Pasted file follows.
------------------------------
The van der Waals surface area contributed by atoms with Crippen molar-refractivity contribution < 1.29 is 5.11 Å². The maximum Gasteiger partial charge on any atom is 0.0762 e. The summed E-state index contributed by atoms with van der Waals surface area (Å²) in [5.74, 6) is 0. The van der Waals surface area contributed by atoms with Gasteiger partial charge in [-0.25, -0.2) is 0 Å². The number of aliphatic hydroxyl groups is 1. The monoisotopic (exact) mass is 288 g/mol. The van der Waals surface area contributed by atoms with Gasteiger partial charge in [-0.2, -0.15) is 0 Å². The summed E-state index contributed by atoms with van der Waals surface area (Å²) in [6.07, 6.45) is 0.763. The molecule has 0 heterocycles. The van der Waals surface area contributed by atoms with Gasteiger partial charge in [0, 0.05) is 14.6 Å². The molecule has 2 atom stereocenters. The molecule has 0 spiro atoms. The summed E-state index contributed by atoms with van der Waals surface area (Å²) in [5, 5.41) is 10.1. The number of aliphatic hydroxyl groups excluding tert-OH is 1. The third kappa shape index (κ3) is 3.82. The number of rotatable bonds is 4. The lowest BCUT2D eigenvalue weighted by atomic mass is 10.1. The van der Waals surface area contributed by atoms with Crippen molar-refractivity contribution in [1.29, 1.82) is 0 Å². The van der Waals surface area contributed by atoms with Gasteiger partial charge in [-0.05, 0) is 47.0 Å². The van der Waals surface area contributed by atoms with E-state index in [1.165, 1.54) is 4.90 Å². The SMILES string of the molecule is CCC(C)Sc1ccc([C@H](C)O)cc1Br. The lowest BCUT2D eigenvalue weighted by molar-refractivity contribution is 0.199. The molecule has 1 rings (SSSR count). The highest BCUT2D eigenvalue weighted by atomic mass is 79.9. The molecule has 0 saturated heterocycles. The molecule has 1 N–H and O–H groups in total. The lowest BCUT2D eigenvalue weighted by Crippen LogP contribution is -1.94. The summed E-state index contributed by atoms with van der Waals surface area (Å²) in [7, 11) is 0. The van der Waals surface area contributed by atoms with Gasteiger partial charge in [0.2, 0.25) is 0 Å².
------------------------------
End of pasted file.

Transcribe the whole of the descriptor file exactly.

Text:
The van der Waals surface area contributed by atoms with Crippen molar-refractivity contribution < 1.29 is 5.11 Å². The maximum Gasteiger partial charge on any atom is 0.0762 e. The summed E-state index contributed by atoms with van der Waals surface area (Å²) in [5.74, 6) is 0. The van der Waals surface area contributed by atoms with Gasteiger partial charge in [-0.25, -0.2) is 0 Å². The number of aliphatic hydroxyl groups is 1. The monoisotopic (exact) mass is 288 g/mol. The van der Waals surface area contributed by atoms with Gasteiger partial charge in [-0.2, -0.15) is 0 Å². The summed E-state index contributed by atoms with van der Waals surface area (Å²) in [6.07, 6.45) is 0.763. The molecule has 0 heterocycles. The van der Waals surface area contributed by atoms with Gasteiger partial charge in [0, 0.05) is 14.6 Å². The molecule has 2 atom stereocenters. The molecule has 0 spiro atoms. The summed E-state index contributed by atoms with van der Waals surface area (Å²) in [5, 5.41) is 10.1. The number of aliphatic hydroxyl groups excluding tert-OH is 1. The third kappa shape index (κ3) is 3.82. The number of rotatable bonds is 4. The lowest BCUT2D eigenvalue weighted by atomic mass is 10.1. The van der Waals surface area contributed by atoms with Crippen molar-refractivity contribution in [1.29, 1.82) is 0 Å². The van der Waals surface area contributed by atoms with Gasteiger partial charge in [-0.05, 0) is 47.0 Å². The van der Waals surface area contributed by atoms with E-state index in [1.165, 1.54) is 4.90 Å². The SMILES string of the molecule is CCC(C)Sc1ccc([C@H](C)O)cc1Br. The lowest BCUT2D eigenvalue weighted by molar-refractivity contribution is 0.199. The molecule has 1 rings (SSSR count). The highest BCUT2D eigenvalue weighted by atomic mass is 79.9. The molecule has 0 saturated heterocycles. The molecule has 1 N–H and O–H groups in total. The lowest BCUT2D eigenvalue weighted by Crippen LogP contribution is -1.94. The summed E-state index contributed by atoms with van der Waals surface area (Å²) in [7, 11) is 0. The van der Waals surface area contributed by atoms with Gasteiger partial charge in [0.2, 0.25) is 0 Å².